Chirk's famous canal tunnel goes under crucial examination … and this is how inspectors check for repairs in the dark

Reporter:

Jamie Bowman

How do you maintain Wales’ longest canal tunnel?

Reporter Jamie Bowman goes underground at the Llangollen Canal World Heritage Site for a crucial examination of Chirk Tunnel, with the Canal and River Trust’s chief inspectors…

With more than a million individual bricks and 200 years of history to contend with, inspecting and maintaining Chirk’s famous canal tunnel is no easy task.

But as one of the UK’s popular waterways, ensuring the 11-mile long Llangollen Canal is in good working order is an essential duty for the engineers from the Canal and River Trust whose job it is keep a watchful eye on the country’s 2,000 mile-long canal network.

This week saw the Trust’s specialists jump aboard a boat which traveled the length of both the 421m-long Chirk tunnel and the 174m Whitehurst tunnel to assess if any structural changes had taken place or if any urgent repairs were needed to those many bricks.

“What we are doing is called a principle inspection,” explains engineer Chris Reynard as we glide into the gloom of the tunnel.

“We carry it out every five years and we’re basically making sure there isn’t anything that might fall down on the public’s head as their boat travels through the tunnel.

“It’s like an MoT for the tunnel and we have a very close look at the brickwork both above the water level and below.”

While his colleague pokes around the bricks with a special implement (or it may just be a stick) checking for cracks and leaks, Chris reveals the many issues they face when dealing with a construction which first opened in 1805 following years of work by engineering legends Thomas Telford and William Jessop.

“The bricks weren’t actually the greatest quality when it was built back then – so we need to check the lining where we think they might be loose,” he says.

“When boats go past they produce a sucking action which can pull the bricks out. Once that begins, it can quickly unravel. This was the case in this tunnel a few years ago when it had to be repaired.”

If the dark and dank depths of the tunnel aren’t eerie enough, Chris also has to check that no bats have made their home in its secluded surroundings.

“This time of year bats may come in to roost – so we have to be aware of them and are trained in how to look for them.

“It may sound a silly thing but you cannot interfere with bats and have to be very careful when you find them.”

It takes around 10 minutes to pass through the tunnel leaving enough time for a quick history lesson from Lynn Pegler, of the Canal and River Trust, who points out that the tunnel was the first British canal tunnel to have a towpath running alongside.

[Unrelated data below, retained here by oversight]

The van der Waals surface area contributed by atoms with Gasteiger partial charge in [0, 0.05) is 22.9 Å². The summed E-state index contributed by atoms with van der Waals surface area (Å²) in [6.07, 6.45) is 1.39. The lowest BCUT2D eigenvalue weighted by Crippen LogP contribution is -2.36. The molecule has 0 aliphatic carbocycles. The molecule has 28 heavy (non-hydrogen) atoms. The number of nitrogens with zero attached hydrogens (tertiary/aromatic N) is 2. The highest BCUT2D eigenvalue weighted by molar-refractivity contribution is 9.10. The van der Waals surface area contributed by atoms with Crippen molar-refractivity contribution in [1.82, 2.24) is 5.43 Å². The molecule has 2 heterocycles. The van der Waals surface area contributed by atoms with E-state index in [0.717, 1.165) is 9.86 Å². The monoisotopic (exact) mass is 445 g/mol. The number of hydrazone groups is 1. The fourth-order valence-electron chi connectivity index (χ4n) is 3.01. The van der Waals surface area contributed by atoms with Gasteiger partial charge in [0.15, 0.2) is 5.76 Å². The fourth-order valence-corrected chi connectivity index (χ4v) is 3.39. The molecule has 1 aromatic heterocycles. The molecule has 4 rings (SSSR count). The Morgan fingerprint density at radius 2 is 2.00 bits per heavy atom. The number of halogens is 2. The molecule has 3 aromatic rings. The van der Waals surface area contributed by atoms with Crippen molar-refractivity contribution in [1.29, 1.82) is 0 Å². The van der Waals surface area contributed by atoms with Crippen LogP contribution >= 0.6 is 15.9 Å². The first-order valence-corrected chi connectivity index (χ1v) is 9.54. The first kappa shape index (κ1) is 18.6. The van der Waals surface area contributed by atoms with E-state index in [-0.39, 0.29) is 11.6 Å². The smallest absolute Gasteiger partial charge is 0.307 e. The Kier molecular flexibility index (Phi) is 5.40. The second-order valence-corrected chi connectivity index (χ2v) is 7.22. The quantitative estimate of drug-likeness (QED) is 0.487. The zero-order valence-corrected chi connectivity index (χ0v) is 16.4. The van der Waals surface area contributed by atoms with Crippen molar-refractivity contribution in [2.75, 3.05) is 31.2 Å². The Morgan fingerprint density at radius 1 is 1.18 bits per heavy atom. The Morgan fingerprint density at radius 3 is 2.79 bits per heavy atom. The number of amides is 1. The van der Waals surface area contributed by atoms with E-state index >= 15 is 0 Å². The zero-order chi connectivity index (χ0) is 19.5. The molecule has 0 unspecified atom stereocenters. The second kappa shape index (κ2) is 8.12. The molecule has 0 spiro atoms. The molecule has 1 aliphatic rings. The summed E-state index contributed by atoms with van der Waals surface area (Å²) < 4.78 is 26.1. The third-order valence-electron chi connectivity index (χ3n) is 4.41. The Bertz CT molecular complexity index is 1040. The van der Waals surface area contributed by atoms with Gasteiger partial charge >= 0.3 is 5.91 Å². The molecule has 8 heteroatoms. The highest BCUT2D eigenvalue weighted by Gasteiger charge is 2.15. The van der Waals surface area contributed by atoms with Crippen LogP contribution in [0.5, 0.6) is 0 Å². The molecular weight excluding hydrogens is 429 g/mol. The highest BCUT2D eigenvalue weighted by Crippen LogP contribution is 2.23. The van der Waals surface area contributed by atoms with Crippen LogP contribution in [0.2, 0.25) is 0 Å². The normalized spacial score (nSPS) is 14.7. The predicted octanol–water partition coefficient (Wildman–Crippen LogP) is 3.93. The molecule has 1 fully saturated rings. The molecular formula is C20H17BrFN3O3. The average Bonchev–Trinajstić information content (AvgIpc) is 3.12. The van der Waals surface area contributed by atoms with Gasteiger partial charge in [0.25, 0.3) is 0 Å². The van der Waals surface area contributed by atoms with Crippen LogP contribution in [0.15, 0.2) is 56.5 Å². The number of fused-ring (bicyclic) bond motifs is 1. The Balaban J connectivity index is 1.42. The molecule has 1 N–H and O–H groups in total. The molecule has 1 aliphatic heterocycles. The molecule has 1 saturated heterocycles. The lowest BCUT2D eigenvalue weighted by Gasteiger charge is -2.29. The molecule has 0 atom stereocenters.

To save money, earlier canal tunnels had narrow bores (openings).

Boats were propelled by leg power with boatmen or hired hands lying on the roof of the boat and effectively walking along the roof.

While the towpath enabled faster passage of boats, its width restricted the tunnel to one-way traffic. However, the tunnel is so straight that a boat entering one end can be seen from the other.

“It’s an awe inspiring piece of engineering,” marvels Chris. “No-one really stops and looks at it closely like we do but they should do because the brickwork is incredible.

“It’s hardly changed since the day it was built and the bricks behind the ones we’re looking at are actually pretty pristine.”

It took until the 1980s for the Llangollen branch of the former Ellesmere Canal to be fully refurbished but the tunnel can now proudly claim to be part of a UNESCO World Heritage Site and Grade II listed.

“Funnily enough there are more canal boats on the system now than there were back in the industrial revolution,” adds Chris.

“Since the 1980s the canals have booming with more and more restoration work taking place and some wonderful canals are being brought back to life.”

It’s estimated that Wales’ historic canals make an annual contribution of £34m and support 800 jobs in local businesses but with funding being cut across the board it remains a challenge maintaining something many regard as ‘a national treasure’.

“Over the winter from November to Spring is when the Canal and River Trust does the majority of its maintenance because obviously the canals are a lot quieter,” says Lynn, when we are back on dry land at a sun-bathed but chilly Chirk Basin

“We are spending about £38m across England and Wales on repairing lock gates, bridges, tunnels, aqueducts and reservoirs.

“We are a charity and although we do get a government grant we are very reliant on people donating, becoming ‘Friends’ and volunteering with us as well so we’d love for more people to engage with us.”

“Take a look around – it’s absolutely gorgeous and we’re so lucky. We want that to continue.”

For more information about how to support the vital work of the Canal and River Trust by donating or becoming a ‘Friend’, check out www.canalrivertrust. org.uk or call the customer services team on 0303 040 4040.

Video and pictures by Rick Matthews

Email:

jamie.bowman@nwn.co.uk

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